Chief Court Reporter
The Supreme Court has thrown out an appeal brought by former judge Francis Bere against the recommendation by the Judicial Service Commission (JSC) that a tribunal should inquire into his capability to hold the office of a judge.
The same tribunal chaired by retired judge Justice Simbi Mubako later recommended that he be relieved of his duties for gross misconduct but during this process Bere wanted the tribunal stopped on the grounds that the JSC should not have made the recommendation and there was doubt if the acting JSC Secretary could pass on the recommendation.
He lost that action but appealed and the Supreme Court heard his appeal, taking into account the merits since the matter was now closed.
Bere, through his legal team, had asked the superior court to nullify the High Court judgment that it would not entertain a review of the JSC’s decision to recommend that the President set up a tribunal.
He had also contested the authority of the person who made the affidavit giving the JSC’s advice, Mr Walter Chikwana, then JSC acting secretary.
Though the matter was moot since Bere has already been dismissed, a three-judge bench lead by senior judge Justice Antonia Guvava decided the matter on the merits given the circumstances of the original application and still rejected the appeal.
Justice Guvava said in her judgment that the tribunal was set up to investigate his matter on all issues which related to his alleged acts of misconduct and Bere was given an opportunity to represent himself and prove his defence before the tribunal but rather it was conceded that he walked out of the tribunal hearing.
The recommendation to set up the tribunal was just that; the JSC could not under the Constitution rule on whether a judge should leave the bench and the tribunal always gave a judge under investigation the right to reply to allegations and the right to question all evidence led.
Bere’s actions of walking out of the hearing amounted to a waiver of his right to the right to be heard, said Justice Guvava writing the judgment for the court.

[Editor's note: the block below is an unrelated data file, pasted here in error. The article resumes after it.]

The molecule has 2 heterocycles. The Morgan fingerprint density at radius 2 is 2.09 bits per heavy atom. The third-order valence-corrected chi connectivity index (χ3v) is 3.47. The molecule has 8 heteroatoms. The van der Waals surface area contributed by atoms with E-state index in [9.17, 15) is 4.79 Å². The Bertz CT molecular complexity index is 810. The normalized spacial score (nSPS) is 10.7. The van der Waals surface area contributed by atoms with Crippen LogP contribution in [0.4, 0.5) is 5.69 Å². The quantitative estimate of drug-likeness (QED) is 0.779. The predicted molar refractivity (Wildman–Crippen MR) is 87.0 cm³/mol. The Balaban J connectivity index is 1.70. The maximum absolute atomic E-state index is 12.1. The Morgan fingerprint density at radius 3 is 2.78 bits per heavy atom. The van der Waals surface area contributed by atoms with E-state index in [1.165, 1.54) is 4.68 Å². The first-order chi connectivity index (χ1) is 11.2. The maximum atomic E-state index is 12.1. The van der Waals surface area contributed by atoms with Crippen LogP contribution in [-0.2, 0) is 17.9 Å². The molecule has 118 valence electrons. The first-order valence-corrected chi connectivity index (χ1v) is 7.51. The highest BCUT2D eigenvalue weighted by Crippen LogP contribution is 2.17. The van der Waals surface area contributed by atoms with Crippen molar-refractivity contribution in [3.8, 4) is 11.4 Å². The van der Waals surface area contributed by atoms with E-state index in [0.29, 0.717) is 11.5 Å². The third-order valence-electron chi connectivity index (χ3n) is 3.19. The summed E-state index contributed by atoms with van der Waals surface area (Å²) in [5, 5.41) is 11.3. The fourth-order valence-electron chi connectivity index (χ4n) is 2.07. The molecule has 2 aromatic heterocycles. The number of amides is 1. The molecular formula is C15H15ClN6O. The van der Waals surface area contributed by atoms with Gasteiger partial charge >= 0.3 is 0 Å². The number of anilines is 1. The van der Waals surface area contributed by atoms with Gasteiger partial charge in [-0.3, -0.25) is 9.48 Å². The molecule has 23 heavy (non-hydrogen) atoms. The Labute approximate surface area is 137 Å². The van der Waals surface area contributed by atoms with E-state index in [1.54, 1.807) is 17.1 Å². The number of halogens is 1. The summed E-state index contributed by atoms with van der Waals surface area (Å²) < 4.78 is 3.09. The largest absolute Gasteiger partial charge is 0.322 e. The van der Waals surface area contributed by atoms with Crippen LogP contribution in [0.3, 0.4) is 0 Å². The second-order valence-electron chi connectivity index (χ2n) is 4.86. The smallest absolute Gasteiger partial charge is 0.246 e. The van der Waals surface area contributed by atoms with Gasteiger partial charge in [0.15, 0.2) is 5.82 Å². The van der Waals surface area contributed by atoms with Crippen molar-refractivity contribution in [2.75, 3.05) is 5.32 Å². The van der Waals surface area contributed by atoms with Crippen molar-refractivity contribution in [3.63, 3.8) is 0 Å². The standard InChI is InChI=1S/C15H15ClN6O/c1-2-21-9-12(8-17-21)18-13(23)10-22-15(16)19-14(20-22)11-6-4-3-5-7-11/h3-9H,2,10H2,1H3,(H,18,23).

The JSC gave Bere adequate opportunities to make his case and likewise the tribunal gave him every opportunity to make his case but he decided to waive the right for reasons best known to himself. His right to be heard cannot be said to have been violated in the circumstances of this case.
Justice Guvava upheld a preliminary objection raised by the JSC that the matter was now moot. However, in the exercise of their discretion, the judges decided to determine the merits of the matter.
“We are of the firm view that the appeal is devoid of any merit,” she said. “The decision of the court a quo (lower court) cannot be impugned. The appeal must therefore be dismissed.”
Mr Chikwana, now the substantive secretary, had been delegated by JSC to file a sworn statement of the commission’s decision advising the President in terms of the Constitution on the question of the tribunal that could recommend removal of Justice Bere from office.
But the lawyers argued that Mr Chikwana was not one of the members of the JSC in terms of the Constitution, hence he could not represent the commission in a dispute where its performance of the constitutional obligation was being challenged.
However, the three judges unanimously agreed with the view of High Court judge Justice Benjamin Chikowero that passing on the JSC advice to the President was invalid. He ruled that it was the JSC itself that was the legal litigant, and not some authorised person acting in its name, and so the commission was properly before the court.
The court also agreed with Justice Chikowero’s view that Mr Chikwana, who sits in the meetings of the JSC, was able to depose of an affidavit on behalf of the commission as he was knowledgeable of what he deposed to, hence could not be on a frolic of his own.
Justice Bere was fired for interfering with a Harare lawyer involved in a matter in which he had conflict of interest.
The tribunal presented its findings and recommendations to President Mnangagwa after which the report was actioned and the decision made to sack the judge immediately.
Investigations were concluded in the absence of Justice Bere and his legal team after they walked out on the proceedings in protest over the tribunal’s refusal to have one of its members, Advocate Takawira Nzombe, recuse himself because of his alleged links to the lawyer who was a crucial witness in the inquiry.
Defence lawyers were also not happy with the extension of the tribunal’s tenure by another six months after the expiry of its initial tenure of four months.